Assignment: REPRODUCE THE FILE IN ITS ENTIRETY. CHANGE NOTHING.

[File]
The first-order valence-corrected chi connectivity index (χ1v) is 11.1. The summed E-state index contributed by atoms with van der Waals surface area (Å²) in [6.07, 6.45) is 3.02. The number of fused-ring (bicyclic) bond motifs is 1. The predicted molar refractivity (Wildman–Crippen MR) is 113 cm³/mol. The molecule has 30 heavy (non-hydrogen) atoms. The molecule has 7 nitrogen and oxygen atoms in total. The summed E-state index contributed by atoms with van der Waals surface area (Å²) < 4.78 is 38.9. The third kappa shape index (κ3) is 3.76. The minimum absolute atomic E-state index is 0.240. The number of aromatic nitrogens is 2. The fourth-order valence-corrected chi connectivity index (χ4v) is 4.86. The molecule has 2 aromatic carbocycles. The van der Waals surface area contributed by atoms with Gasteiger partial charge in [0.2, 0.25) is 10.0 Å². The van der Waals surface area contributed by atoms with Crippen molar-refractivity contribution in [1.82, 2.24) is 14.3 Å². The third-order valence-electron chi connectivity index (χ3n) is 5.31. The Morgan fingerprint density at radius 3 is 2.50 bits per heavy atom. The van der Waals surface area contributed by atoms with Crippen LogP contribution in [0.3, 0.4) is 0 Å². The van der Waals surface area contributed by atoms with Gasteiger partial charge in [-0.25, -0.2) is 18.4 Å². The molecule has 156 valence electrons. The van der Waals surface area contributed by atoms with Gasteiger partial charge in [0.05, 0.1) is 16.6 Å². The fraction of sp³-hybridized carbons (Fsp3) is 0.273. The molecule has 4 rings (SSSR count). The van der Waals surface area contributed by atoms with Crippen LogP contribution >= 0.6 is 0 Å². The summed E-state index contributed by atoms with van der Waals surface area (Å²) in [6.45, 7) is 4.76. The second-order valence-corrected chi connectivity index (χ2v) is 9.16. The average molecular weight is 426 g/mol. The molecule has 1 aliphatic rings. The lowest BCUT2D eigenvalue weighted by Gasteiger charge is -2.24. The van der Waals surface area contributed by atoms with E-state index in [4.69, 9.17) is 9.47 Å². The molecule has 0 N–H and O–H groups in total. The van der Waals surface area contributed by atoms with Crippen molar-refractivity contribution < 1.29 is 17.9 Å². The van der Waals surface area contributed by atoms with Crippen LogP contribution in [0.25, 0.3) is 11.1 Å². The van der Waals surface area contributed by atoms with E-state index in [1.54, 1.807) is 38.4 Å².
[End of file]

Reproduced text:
The first-order valence-corrected chi connectivity index (χ1v) is 11.1. The summed E-state index contributed by atoms with van der Waals surface area (Å²) in [6.07, 6.45) is 3.02. The number of fused-ring (bicyclic) bond motifs is 1. The predicted molar refractivity (Wildman–Crippen MR) is 113 cm³/mol. The molecule has 30 heavy (non-hydrogen) atoms. The molecule has 7 nitrogen and oxygen atoms in total. The summed E-state index contributed by atoms with van der Waals surface area (Å²) < 4.78 is 38.9. The third kappa shape index (κ3) is 3.76. The minimum absolute atomic E-state index is 0.240. The number of aromatic nitrogens is 2. The fourth-order valence-corrected chi connectivity index (χ4v) is 4.86. The molecule has 2 aromatic carbocycles. The van der Waals surface area contributed by atoms with Gasteiger partial charge in [0.2, 0.25) is 10.0 Å². The van der Waals surface area contributed by atoms with Crippen molar-refractivity contribution in [1.82, 2.24) is 14.3 Å². The third-order valence-electron chi connectivity index (χ3n) is 5.31. The Morgan fingerprint density at radius 3 is 2.50 bits per heavy atom. The van der Waals surface area contributed by atoms with Crippen LogP contribution in [0.3, 0.4) is 0 Å². The van der Waals surface area contributed by atoms with Gasteiger partial charge in [-0.25, -0.2) is 18.4 Å². The molecule has 156 valence electrons. The van der Waals surface area contributed by atoms with Gasteiger partial charge in [0.05, 0.1) is 16.6 Å². The fraction of sp³-hybridized carbons (Fsp3) is 0.273. The molecule has 4 rings (SSSR count). The van der Waals surface area contributed by atoms with Crippen LogP contribution >= 0.6 is 0 Å². The summed E-state index contributed by atoms with van der Waals surface area (Å²) in [6.45, 7) is 4.76. The second-order valence-corrected chi connectivity index (χ2v) is 9.16. The average molecular weight is 426 g/mol. The molecule has 1 aliphatic rings. The lowest BCUT2D eigenvalue weighted by Gasteiger charge is -2.24. The van der Waals surface area contributed by atoms with E-state index in [4.69, 9.17) is 9.47 Å². The molecule has 0 N–H and O–H groups in total. The van der Waals surface area contributed by atoms with Crippen molar-refractivity contribution < 1.29 is 17.9 Å². The van der Waals surface area contributed by atoms with Crippen LogP contribution in [0.25, 0.3) is 11.1 Å². The van der Waals surface area contributed by atoms with E-state index in [1.54, 1.807) is 38.4 Å².